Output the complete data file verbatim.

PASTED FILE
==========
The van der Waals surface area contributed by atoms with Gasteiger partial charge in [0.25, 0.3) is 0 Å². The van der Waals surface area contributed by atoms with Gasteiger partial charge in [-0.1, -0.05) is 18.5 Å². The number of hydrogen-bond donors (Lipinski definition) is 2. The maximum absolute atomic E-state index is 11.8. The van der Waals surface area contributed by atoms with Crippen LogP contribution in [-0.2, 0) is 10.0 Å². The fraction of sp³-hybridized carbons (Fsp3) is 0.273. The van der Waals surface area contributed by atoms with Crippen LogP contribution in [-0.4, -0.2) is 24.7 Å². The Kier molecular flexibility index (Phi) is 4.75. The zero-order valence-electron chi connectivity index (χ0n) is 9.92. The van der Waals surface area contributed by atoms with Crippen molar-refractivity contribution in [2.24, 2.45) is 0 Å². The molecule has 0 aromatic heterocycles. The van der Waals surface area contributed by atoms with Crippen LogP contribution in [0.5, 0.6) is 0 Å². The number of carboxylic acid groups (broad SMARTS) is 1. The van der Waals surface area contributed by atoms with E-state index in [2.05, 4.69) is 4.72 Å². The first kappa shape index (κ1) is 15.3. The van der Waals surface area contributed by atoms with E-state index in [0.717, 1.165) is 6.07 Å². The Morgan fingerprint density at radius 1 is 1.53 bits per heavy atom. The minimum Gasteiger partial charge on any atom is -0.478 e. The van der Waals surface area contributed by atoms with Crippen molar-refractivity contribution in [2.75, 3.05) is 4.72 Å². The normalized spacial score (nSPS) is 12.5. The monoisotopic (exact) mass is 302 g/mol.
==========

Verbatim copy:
The van der Waals surface area contributed by atoms with Gasteiger partial charge in [0.25, 0.3) is 0 Å². The van der Waals surface area contributed by atoms with Gasteiger partial charge in [-0.1, -0.05) is 18.5 Å². The number of hydrogen-bond donors (Lipinski definition) is 2. The maximum absolute atomic E-state index is 11.8. The van der Waals surface area contributed by atoms with Crippen LogP contribution in [-0.2, 0) is 10.0 Å². The fraction of sp³-hybridized carbons (Fsp3) is 0.273. The van der Waals surface area contributed by atoms with Crippen LogP contribution in [-0.4, -0.2) is 24.7 Å². The Kier molecular flexibility index (Phi) is 4.75. The zero-order valence-electron chi connectivity index (χ0n) is 9.92. The van der Waals surface area contributed by atoms with Crippen molar-refractivity contribution in [2.24, 2.45) is 0 Å². The molecule has 0 aromatic heterocycles. The van der Waals surface area contributed by atoms with Crippen LogP contribution in [0.5, 0.6) is 0 Å². The number of carboxylic acid groups (broad SMARTS) is 1. The van der Waals surface area contributed by atoms with E-state index in [2.05, 4.69) is 4.72 Å². The first kappa shape index (κ1) is 15.3. The van der Waals surface area contributed by atoms with E-state index in [0.717, 1.165) is 6.07 Å². The Morgan fingerprint density at radius 1 is 1.53 bits per heavy atom. The minimum Gasteiger partial charge on any atom is -0.478 e. The van der Waals surface area contributed by atoms with Crippen molar-refractivity contribution in [2.75, 3.05) is 4.72 Å². The normalized spacial score (nSPS) is 12.5. The monoisotopic (exact) mass is 302 g/mol.